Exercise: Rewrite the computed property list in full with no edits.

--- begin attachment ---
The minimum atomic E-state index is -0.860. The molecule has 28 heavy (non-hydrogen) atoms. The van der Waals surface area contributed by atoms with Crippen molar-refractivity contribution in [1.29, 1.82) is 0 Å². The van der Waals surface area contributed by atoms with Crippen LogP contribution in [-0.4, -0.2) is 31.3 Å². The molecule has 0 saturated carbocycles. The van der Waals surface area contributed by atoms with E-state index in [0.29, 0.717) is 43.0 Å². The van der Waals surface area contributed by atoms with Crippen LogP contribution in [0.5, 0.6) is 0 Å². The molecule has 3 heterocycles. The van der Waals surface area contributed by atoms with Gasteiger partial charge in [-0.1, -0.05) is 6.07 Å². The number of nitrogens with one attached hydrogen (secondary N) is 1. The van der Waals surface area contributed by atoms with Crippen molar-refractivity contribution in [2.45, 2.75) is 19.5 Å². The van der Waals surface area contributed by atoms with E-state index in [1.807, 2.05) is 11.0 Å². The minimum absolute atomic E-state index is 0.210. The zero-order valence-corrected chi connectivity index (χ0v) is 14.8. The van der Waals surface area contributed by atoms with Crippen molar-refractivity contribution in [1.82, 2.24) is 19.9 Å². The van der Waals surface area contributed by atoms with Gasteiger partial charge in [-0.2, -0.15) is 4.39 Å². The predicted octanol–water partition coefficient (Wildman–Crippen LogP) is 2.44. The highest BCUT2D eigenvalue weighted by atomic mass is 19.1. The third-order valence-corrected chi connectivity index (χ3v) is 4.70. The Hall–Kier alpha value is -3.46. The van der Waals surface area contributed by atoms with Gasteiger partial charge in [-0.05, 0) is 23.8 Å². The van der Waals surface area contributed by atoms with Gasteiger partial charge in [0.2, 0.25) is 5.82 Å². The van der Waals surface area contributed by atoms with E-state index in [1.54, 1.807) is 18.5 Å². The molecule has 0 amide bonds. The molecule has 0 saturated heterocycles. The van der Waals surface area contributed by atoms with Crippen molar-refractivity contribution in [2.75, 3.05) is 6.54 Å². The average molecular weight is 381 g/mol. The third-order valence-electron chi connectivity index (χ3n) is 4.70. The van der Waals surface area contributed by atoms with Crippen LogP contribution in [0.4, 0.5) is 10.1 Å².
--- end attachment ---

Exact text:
The minimum atomic E-state index is -0.860. The molecule has 28 heavy (non-hydrogen) atoms. The van der Waals surface area contributed by atoms with Crippen molar-refractivity contribution in [1.29, 1.82) is 0 Å². The van der Waals surface area contributed by atoms with Crippen LogP contribution in [-0.4, -0.2) is 31.3 Å². The molecule has 0 saturated carbocycles. The van der Waals surface area contributed by atoms with E-state index in [0.29, 0.717) is 43.0 Å². The van der Waals surface area contributed by atoms with Crippen LogP contribution in [0.5, 0.6) is 0 Å². The molecule has 3 heterocycles. The van der Waals surface area contributed by atoms with Gasteiger partial charge in [-0.1, -0.05) is 6.07 Å². The number of nitrogens with one attached hydrogen (secondary N) is 1. The van der Waals surface area contributed by atoms with Crippen molar-refractivity contribution in [2.45, 2.75) is 19.5 Å². The van der Waals surface area contributed by atoms with E-state index in [1.807, 2.05) is 11.0 Å². The minimum absolute atomic E-state index is 0.210. The zero-order valence-corrected chi connectivity index (χ0v) is 14.8. The van der Waals surface area contributed by atoms with Crippen molar-refractivity contribution in [1.82, 2.24) is 19.9 Å². The van der Waals surface area contributed by atoms with Gasteiger partial charge in [-0.2, -0.15) is 4.39 Å². The predicted octanol–water partition coefficient (Wildman–Crippen LogP) is 2.44. The highest BCUT2D eigenvalue weighted by atomic mass is 19.1. The third-order valence-corrected chi connectivity index (χ3v) is 4.70. The Hall–Kier alpha value is -3.46. The van der Waals surface area contributed by atoms with Gasteiger partial charge in [-0.05, 0) is 23.8 Å². The van der Waals surface area contributed by atoms with Gasteiger partial charge in [0.2, 0.25) is 5.82 Å². The van der Waals surface area contributed by atoms with E-state index in [1.54, 1.807) is 18.5 Å². The molecule has 0 amide bonds. The molecule has 0 saturated heterocycles. The van der Waals surface area contributed by atoms with Crippen molar-refractivity contribution in [2.75, 3.05) is 6.54 Å². The average molecular weight is 381 g/mol. The third-order valence-electron chi connectivity index (χ3n) is 4.70. The van der Waals surface area contributed by atoms with Crippen LogP contribution in [0.4, 0.5) is 10.1 Å².